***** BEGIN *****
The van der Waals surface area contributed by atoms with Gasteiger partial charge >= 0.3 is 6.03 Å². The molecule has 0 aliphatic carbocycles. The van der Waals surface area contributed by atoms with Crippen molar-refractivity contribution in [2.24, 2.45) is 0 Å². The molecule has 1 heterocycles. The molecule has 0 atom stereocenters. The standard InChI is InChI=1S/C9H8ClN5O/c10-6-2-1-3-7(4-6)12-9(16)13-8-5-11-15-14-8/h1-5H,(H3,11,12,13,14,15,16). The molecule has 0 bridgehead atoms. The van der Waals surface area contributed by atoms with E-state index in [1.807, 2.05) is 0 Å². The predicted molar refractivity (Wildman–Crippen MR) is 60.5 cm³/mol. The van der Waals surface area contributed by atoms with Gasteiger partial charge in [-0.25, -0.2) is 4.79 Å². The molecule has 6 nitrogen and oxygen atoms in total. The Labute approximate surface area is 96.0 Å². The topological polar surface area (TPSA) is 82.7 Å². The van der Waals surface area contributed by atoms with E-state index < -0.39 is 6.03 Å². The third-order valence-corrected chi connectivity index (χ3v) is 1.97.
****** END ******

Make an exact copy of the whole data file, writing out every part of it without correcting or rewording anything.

The van der Waals surface area contributed by atoms with Gasteiger partial charge >= 0.3 is 6.03 Å². The molecule has 0 aliphatic carbocycles. The van der Waals surface area contributed by atoms with Crippen molar-refractivity contribution in [2.24, 2.45) is 0 Å². The molecule has 1 heterocycles. The molecule has 0 atom stereocenters. The standard InChI is InChI=1S/C9H8ClN5O/c10-6-2-1-3-7(4-6)12-9(16)13-8-5-11-15-14-8/h1-5H,(H3,11,12,13,14,15,16). The molecule has 0 bridgehead atoms. The van der Waals surface area contributed by atoms with E-state index in [1.807, 2.05) is 0 Å². The predicted molar refractivity (Wildman–Crippen MR) is 60.5 cm³/mol. The van der Waals surface area contributed by atoms with Gasteiger partial charge in [-0.25, -0.2) is 4.79 Å². The molecule has 6 nitrogen and oxygen atoms in total. The Labute approximate surface area is 96.0 Å². The topological polar surface area (TPSA) is 82.7 Å². The van der Waals surface area contributed by atoms with E-state index < -0.39 is 6.03 Å². The third-order valence-corrected chi connectivity index (χ3v) is 1.97.